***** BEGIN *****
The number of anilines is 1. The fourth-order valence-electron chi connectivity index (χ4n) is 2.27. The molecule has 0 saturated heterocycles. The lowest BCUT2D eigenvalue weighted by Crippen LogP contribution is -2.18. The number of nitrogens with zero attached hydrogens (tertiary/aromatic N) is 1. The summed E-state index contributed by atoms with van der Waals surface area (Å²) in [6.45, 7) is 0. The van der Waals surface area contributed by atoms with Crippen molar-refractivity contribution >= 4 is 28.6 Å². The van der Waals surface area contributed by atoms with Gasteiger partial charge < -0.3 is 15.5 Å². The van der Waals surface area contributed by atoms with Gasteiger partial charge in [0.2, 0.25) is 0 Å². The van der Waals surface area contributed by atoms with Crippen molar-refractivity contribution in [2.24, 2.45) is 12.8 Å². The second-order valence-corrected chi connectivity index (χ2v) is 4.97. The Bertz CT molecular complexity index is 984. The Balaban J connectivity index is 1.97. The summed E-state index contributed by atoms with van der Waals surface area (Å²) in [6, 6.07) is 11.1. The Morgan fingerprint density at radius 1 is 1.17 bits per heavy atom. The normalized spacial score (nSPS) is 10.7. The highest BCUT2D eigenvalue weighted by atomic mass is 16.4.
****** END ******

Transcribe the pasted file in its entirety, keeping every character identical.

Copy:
The number of anilines is 1. The fourth-order valence-electron chi connectivity index (χ4n) is 2.27. The molecule has 0 saturated heterocycles. The lowest BCUT2D eigenvalue weighted by Crippen LogP contribution is -2.18. The number of nitrogens with zero attached hydrogens (tertiary/aromatic N) is 1. The summed E-state index contributed by atoms with van der Waals surface area (Å²) in [6.45, 7) is 0. The van der Waals surface area contributed by atoms with Crippen molar-refractivity contribution >= 4 is 28.6 Å². The van der Waals surface area contributed by atoms with Gasteiger partial charge < -0.3 is 15.5 Å². The van der Waals surface area contributed by atoms with Gasteiger partial charge in [0.2, 0.25) is 0 Å². The van der Waals surface area contributed by atoms with Crippen molar-refractivity contribution in [2.24, 2.45) is 12.8 Å². The second-order valence-corrected chi connectivity index (χ2v) is 4.97. The Bertz CT molecular complexity index is 984. The Balaban J connectivity index is 1.97. The summed E-state index contributed by atoms with van der Waals surface area (Å²) in [6, 6.07) is 11.1. The Morgan fingerprint density at radius 1 is 1.17 bits per heavy atom. The normalized spacial score (nSPS) is 10.7. The highest BCUT2D eigenvalue weighted by atomic mass is 16.4.